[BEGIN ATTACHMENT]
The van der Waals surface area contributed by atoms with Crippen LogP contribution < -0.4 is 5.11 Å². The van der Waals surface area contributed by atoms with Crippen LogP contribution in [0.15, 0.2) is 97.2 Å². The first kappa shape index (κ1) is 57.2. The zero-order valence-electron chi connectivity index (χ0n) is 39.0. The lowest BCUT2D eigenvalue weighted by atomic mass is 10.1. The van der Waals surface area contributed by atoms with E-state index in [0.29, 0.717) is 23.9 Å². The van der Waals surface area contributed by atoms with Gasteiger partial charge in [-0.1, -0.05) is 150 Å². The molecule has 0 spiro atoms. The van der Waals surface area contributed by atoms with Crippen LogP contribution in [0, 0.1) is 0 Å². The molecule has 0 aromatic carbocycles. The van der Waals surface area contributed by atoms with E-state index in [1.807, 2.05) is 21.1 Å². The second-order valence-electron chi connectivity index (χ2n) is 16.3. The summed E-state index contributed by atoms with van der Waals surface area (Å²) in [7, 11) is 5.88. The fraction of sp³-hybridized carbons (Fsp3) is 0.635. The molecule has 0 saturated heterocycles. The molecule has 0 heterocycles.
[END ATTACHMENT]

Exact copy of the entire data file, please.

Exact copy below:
The van der Waals surface area contributed by atoms with Crippen LogP contribution < -0.4 is 5.11 Å². The van der Waals surface area contributed by atoms with Crippen LogP contribution in [0.15, 0.2) is 97.2 Å². The first kappa shape index (κ1) is 57.2. The zero-order valence-electron chi connectivity index (χ0n) is 39.0. The lowest BCUT2D eigenvalue weighted by atomic mass is 10.1. The van der Waals surface area contributed by atoms with E-state index in [0.29, 0.717) is 23.9 Å². The van der Waals surface area contributed by atoms with Gasteiger partial charge in [-0.1, -0.05) is 150 Å². The molecule has 0 spiro atoms. The van der Waals surface area contributed by atoms with Crippen LogP contribution in [0, 0.1) is 0 Å². The molecule has 0 aromatic carbocycles. The van der Waals surface area contributed by atoms with E-state index in [1.807, 2.05) is 21.1 Å². The second-order valence-electron chi connectivity index (χ2n) is 16.3. The summed E-state index contributed by atoms with van der Waals surface area (Å²) in [7, 11) is 5.88. The fraction of sp³-hybridized carbons (Fsp3) is 0.635. The molecule has 0 saturated heterocycles. The molecule has 0 heterocycles.